Volcanoes in Ecuador are tall, gigantic volcanoes that rise over 15,000 feet above sea level, so their eruptions begin close to the flight paths utilized by local commercial airlines. The volcanoes in Ecuador have been atypically active recently. Reventador (REV) and Guagua Pichincha (GGP) have produced powerful eruptions, despite being short in duration, which generated stratospheric injections of volcanic material and superbuoyant eruptive columns. A distinctive attribute of these eruptions is that the eruptive columns split at about the tropopause due to a 180 degree change in the direction of the wind at the equatorial regions. This creates a virtual east-west volcanic ash shade for commercial routes flying north-south along the pacific coast of South America. Tungurahua (TUNG) has been generating thermals since 1999. Sangay (SANG) sent its most recent volcanic ash cloud at the start of 2004, 50 km long and traveling east at 18,000 feet. The beginning of the eruption at TUNG and GGP was anticipated, thanks to geophysical monitoring of the volcanic activity by the Instituto Geofisico (IG), and an alert was sent to commercial aviation and other responsible authorities. Due to its remote location, SANG is not monitored by the IG, and therefore Guayaquil Airport and commercial routes are threatened by it.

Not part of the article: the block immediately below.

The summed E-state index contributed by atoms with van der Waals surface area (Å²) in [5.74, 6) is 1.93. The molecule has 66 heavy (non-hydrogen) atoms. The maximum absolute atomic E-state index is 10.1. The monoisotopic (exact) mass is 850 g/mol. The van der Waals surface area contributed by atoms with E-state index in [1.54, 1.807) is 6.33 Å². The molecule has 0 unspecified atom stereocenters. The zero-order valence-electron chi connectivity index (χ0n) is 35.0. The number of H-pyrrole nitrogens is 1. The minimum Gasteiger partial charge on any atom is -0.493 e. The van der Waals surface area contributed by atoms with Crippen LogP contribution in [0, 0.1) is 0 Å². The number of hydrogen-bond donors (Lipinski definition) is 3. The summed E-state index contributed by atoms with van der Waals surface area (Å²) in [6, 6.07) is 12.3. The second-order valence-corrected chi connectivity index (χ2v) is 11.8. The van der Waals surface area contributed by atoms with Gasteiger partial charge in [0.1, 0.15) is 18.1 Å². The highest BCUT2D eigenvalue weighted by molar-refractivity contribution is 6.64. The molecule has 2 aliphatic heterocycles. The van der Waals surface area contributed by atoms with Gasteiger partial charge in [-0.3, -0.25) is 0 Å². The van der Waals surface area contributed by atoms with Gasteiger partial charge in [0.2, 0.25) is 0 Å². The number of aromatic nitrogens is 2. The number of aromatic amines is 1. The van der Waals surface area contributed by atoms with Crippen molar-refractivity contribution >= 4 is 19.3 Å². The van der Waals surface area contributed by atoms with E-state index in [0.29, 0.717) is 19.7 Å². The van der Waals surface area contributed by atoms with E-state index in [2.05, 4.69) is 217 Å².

• Supplemental Notes:
    • These proceedings contain the abstract only of this presentation.
  • Corporate Authors:

    Federal Coordinator, Meteorological Services & Support Research

    8455 Colesville Road, Suite 1500
    Silver Spring, MD  United States  20901
  • Authors:
    • Yepes, H A
  • Conference:
  • Publication Date: 2004-11


  • English

Media Info

  • Pagination: 1p
  • Monograph Title: Proceedings of the 2nd International Conference on Volcanic Ash and Aviation Safety, June 21-24, 2004, Alexandria, Virginia

Subject/Index Terms

Filing Info

  • Accession Number: 00988858
  • Record Type: Publication
  • Files: TRIS
  • Created Date: Apr 22 2005 12:00AM